The Ocean as an economic area - a competitive Europe

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The ocean provides a wide range of goods and services to man; some of them are directly beneficial to the global economy, others indirectly. A large number of these goods and services are closely linked to genomic technologies.


FISHERIES AND AQUACULTURE

Nutrition

Safe and healthy food is a prime aim of human society. Proteins play a focal role in the human diet and, on average, 20% is of marine origin. This is achieved through both wild capture and aquaculture. However, the former is in decline, with 50% to 90% of the total biomass of top predators having been lost and continuing to be because of unsustainable fishing (Pauly et al. 2002). In particular, open ocean, polar, deepsea and southern hemisphere shelf stocks have not received the scientific attention they deserve. Because of the poor knowledge and concomitant lack of management and enforcement, these fish stocks are being depleted at an alarming rate.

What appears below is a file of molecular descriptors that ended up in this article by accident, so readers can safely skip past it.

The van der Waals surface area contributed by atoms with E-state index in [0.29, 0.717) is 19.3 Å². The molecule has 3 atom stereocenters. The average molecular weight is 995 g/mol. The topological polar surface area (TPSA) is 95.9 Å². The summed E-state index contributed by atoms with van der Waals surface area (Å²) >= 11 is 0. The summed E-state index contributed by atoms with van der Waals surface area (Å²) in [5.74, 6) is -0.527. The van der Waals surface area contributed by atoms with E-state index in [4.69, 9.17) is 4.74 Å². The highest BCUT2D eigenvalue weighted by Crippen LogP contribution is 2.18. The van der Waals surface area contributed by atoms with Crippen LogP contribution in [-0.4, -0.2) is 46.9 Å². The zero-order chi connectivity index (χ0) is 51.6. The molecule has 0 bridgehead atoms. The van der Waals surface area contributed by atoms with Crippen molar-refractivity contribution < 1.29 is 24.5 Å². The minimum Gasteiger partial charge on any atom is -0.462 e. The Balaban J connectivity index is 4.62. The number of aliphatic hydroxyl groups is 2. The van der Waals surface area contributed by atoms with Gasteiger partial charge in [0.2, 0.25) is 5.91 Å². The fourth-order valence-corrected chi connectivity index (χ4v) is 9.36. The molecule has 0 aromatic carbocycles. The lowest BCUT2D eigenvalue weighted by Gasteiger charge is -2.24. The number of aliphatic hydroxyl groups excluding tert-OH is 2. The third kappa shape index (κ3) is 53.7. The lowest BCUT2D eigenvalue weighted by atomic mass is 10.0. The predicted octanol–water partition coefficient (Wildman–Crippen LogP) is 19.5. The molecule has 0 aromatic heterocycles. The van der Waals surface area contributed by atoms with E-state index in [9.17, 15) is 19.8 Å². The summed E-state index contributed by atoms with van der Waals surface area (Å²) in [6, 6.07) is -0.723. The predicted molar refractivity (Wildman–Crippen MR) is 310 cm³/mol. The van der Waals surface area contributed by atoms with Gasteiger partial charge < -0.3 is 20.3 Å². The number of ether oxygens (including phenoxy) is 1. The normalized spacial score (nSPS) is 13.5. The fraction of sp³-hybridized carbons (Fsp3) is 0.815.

Farming the ocean

The significance of aquaculture as a provider of nutritional protein for a steadily growing world population might equal wild capture fisheries in the near future. Traditional aquaculture has been increasingly supported by technological developments in husbandry, nutrition, disease management and selection. Genomics is playing a significant role in the selective breeding of seaweeds, fish and shellfish via the use of molecular markers associated with characteristics such as stress responses and disease resistance. These types of markers can also be used in paternity testing, pathogen monitoring and have helped fish farmers to control inbreeding and maintain the standard of their brood stocks.

Certification of origin

Once fish and shellfish have been landed, customers increasingly demand authenticity whereas govern-